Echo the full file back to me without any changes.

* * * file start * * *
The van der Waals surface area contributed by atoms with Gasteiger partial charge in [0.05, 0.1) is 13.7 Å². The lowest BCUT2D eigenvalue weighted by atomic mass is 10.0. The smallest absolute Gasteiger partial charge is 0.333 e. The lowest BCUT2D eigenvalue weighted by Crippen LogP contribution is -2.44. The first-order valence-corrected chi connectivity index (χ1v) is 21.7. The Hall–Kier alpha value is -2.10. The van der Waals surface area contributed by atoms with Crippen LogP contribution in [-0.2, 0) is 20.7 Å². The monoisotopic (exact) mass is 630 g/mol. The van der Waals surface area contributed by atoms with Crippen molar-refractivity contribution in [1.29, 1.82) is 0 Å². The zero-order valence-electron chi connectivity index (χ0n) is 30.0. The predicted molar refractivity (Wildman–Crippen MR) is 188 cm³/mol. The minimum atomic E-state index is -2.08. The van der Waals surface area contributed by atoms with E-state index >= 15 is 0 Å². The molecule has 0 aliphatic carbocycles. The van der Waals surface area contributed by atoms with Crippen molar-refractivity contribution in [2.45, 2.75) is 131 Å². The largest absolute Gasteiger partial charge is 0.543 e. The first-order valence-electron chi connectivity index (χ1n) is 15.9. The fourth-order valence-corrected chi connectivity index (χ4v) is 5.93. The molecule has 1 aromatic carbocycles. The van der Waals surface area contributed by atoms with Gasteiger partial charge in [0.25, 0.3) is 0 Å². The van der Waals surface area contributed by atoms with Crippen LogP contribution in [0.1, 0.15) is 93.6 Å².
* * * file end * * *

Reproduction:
The van der Waals surface area contributed by atoms with Gasteiger partial charge in [0.05, 0.1) is 13.7 Å². The lowest BCUT2D eigenvalue weighted by atomic mass is 10.0. The smallest absolute Gasteiger partial charge is 0.333 e. The lowest BCUT2D eigenvalue weighted by Crippen LogP contribution is -2.44. The first-order valence-corrected chi connectivity index (χ1v) is 21.7. The Hall–Kier alpha value is -2.10. The van der Waals surface area contributed by atoms with Crippen LogP contribution in [-0.2, 0) is 20.7 Å². The monoisotopic (exact) mass is 630 g/mol. The van der Waals surface area contributed by atoms with Crippen molar-refractivity contribution in [1.29, 1.82) is 0 Å². The zero-order valence-electron chi connectivity index (χ0n) is 30.0. The predicted molar refractivity (Wildman–Crippen MR) is 188 cm³/mol. The minimum atomic E-state index is -2.08. The van der Waals surface area contributed by atoms with E-state index >= 15 is 0 Å². The molecule has 0 aliphatic carbocycles. The van der Waals surface area contributed by atoms with Crippen molar-refractivity contribution in [2.45, 2.75) is 131 Å². The largest absolute Gasteiger partial charge is 0.543 e. The first-order valence-electron chi connectivity index (χ1n) is 15.9. The fourth-order valence-corrected chi connectivity index (χ4v) is 5.93. The molecule has 1 aromatic carbocycles. The van der Waals surface area contributed by atoms with Gasteiger partial charge in [0.25, 0.3) is 0 Å². The van der Waals surface area contributed by atoms with Crippen LogP contribution in [0.1, 0.15) is 93.6 Å².